New generationof homes needsless generationof electricity
At first glance, the two houses being built in Blue Creek Ranch between Carbondale and El Jebel look like every other house being built in new housing developments.The framework looks the same, the roofs are peaked, and the size is comparable to surrounding homes. Look closer, and it’s clear the houses have much more to offer than ordinary houses. In eight weeks, two houses that will be far more energy- efficient than current houses will be complete.The houses are part of a project called NextGen. The Building America Program, a U.S. Department of Energy initiative, the Building Science Corp., the Community Office for Resource Efficiency, Fenton Construction, Novy Architects and several other contractors got together to work on NextGen, a project designed to reduce energy use and increase cost efficiency in new houses. “Most homes in America are parasites, living on fossil fuels,” said Randy Udall, director of the Community Office for Resource Efficiency. “If you disconnected them from the electric grid and gas pipeline, they would die. These two homes are going to produce most of their hot water and electricity while using very little energy.”Originally, the group wanted to build a zero energy house. Zero energy houses produce as much energy as they use. Some states, such as California, have zero energy houses, but Colorado’s unpredictable weather and drastic changes in temperature make building a zero energy house difficult.
The team is building two NextGen houses that focus on affordability, durability, comfort, health, aesthetics, responsibility, accessibility and replication. The Energy Efficient Home will be 35 percent more energy efficient than the average house.The second house is the High Performance Home and will produce 75 percent of its hot water using a solar heating system, produce 50 percent of its own electricity, offset 100 percent of its fossil fuel greenhouse gas emissions and beat standard energy code requirements by 60 percent.Both houses cost about the same to build as an average two- to three-bedroom house in the valley, said Steve Novy of Novy Architects. They will sell for $215,000-$225,000 and are available for families who qualify for affordable housing, Novy said. Most houses in Garfield County have 3- to 4-foot-deep foundations, which allows the ground to expand when it’s hot and contract when it’s cold, said Scott Young, superintendent for Fenton Construction.NextGen houses have shallow foundations that are less than two feet deep, Novy said.Shallow foundations are effective in NextGen houses because they’re designed with unique ventilation systems that allow for changes in frost patterns that keeps the temperatures inside the crawl space and house at a manageable level. Most homes use fiberglass insulation but NextGen homes are insulated with cellulose insulation. Cellulose insulation is a tighter insulation and homes making use of it take 26.4 percent less energy to heat than homes with fiberglass insulation, according to a University of Colorado study.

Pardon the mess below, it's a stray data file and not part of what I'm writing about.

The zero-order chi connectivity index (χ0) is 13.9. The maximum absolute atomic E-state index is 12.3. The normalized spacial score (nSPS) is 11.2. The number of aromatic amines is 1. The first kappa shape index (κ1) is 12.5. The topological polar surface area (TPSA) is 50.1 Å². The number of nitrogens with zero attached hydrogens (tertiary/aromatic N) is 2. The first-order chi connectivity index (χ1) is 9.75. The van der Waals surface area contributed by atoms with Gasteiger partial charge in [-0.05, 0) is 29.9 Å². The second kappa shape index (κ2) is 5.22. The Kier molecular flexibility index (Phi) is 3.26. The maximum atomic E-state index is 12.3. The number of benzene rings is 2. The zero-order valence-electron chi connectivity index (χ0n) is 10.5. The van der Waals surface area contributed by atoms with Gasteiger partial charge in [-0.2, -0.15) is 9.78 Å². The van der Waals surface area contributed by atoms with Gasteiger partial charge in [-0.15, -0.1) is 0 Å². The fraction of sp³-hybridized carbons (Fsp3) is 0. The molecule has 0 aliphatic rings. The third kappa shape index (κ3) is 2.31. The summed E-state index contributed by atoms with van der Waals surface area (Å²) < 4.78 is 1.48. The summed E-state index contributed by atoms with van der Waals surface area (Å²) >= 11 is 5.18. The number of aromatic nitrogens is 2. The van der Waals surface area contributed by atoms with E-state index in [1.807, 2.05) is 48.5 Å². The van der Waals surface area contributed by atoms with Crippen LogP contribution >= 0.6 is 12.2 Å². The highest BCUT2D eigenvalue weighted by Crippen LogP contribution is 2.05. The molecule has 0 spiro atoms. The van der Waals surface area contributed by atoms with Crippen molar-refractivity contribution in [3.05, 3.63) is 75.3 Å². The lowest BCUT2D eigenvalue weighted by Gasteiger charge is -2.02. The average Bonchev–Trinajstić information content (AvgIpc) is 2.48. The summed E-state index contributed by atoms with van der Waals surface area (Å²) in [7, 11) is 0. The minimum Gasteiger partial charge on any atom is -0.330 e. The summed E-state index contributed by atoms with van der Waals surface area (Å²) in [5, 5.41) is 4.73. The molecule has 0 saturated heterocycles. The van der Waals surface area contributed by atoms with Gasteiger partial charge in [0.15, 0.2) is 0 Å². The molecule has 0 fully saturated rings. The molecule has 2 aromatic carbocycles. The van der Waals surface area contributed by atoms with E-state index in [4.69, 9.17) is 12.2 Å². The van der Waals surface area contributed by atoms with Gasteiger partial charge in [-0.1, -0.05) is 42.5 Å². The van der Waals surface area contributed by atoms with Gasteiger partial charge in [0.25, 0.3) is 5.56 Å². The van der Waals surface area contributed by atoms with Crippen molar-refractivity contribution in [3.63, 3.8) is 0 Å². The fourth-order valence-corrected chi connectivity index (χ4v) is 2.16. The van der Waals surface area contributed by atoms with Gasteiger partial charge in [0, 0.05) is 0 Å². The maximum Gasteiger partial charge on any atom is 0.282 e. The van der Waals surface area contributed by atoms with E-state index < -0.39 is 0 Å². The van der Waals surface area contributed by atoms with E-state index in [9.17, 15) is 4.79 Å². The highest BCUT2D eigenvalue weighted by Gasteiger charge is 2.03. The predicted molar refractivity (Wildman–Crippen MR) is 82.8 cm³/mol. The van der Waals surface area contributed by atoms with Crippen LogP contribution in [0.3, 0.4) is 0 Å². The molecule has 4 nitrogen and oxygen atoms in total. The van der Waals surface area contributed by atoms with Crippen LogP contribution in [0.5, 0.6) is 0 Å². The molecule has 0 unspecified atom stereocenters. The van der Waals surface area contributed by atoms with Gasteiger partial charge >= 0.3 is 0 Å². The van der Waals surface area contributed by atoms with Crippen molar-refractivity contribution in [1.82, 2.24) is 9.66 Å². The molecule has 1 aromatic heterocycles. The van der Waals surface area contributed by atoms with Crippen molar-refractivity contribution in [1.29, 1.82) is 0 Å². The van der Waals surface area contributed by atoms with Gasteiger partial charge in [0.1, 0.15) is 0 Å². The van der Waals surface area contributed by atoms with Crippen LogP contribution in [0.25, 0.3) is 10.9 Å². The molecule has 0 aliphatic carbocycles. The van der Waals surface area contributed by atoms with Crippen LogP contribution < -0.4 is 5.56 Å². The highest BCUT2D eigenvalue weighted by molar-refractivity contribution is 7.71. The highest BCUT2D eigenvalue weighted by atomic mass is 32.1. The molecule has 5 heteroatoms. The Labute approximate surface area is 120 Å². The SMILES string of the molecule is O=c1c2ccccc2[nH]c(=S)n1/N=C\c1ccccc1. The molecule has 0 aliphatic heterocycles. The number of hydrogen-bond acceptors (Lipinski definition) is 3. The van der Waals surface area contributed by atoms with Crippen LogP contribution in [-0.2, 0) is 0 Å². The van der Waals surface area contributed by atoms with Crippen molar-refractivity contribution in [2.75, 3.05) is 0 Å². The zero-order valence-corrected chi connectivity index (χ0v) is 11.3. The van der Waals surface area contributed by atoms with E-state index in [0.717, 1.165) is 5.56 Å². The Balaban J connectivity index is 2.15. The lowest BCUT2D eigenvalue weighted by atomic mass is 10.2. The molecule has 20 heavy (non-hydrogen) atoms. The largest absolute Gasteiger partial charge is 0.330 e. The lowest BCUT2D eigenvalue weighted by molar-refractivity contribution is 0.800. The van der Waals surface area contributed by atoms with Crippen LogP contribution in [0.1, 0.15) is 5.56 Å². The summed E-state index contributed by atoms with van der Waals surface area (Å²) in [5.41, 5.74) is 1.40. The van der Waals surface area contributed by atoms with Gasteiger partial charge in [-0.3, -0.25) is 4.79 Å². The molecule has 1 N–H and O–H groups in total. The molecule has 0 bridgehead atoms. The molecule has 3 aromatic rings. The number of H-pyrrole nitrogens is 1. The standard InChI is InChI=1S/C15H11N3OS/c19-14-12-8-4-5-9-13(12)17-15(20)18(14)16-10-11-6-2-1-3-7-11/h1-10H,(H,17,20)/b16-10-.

NextGen houses are constructed using 25-35 percent less materials than other houses, Young said. Wood is purchased in two-foot increments but most houses are constructed without keeping the two-foot standard in mind, which creates a lot of waste. NextGen homes follow a two-foot framing design, which reduces material waste, Young said.”This is kind of the Volkswagen Beetle of housing,” Novy said. “It’s environmentally friendly, it fits our lifestyles and it’s smart.”It makes sense that reducing material costs by 25-35 percent would drive down the cost of overall construction; however, environmentally friendly materials used to build the house can be pricey.Passive and active solar systems are used to store heat and create electricity. Passive solar systems use breezes and other natural elements to store heat released by the sun.Photovoltaic panels, which are part of an active solar system, collect solar energy and turn it into electricity. Pumps and fans are used to move collected heat throughout the house. Solar shades and overhangs rest over the southern windows to control the amount of heat in the house. In the winter, the sun is lower in the sky and sunlight gets under the shades to heat the house. In the summer, the shades keep the sunlight out of the house. Unlike ugly solar panels of the ’80s, these solar panels are unobtrusive. They don’t give the house a spaceship-like quality by hanging onto the roof. They’re built on the side of the house and are hardly noticeable.Inside the shades are hot water solar panels which heat 75 percent of the hot water.Technology to build a NextGen home has existed for a while but construction companies, architects and engineers can be resistant to change, Young said.
“It takes a while to understand but now there are so many things to offer that other builders are listening,” Novy said. Specifications and plans for the NextGen houses can be replicated and applied to custom houses, Novy said.After the houses are completed, two families who have applied for affordable housing will move into the NextGen houses, Novy said. In the next few months, the team will start construction on five more NextGen houses in the Blue Creek Ranch, Novy said.”Energy independence is a big thing,” Novy said. “Not just for people living in a city but the whole country. It’s important that we don’t rely on other countries for the majority of our energy resources. This is a small step in that direction.”Contact Ivy Vogel: 945-8515, ext. firstname.lastname@example.orgLearn more: For more information, contact Steve Novy at 963-6689 or Scott Young at 920-4623.For more information, contact Steve Novy at 963-6689 or Scott Young at 920-4623.
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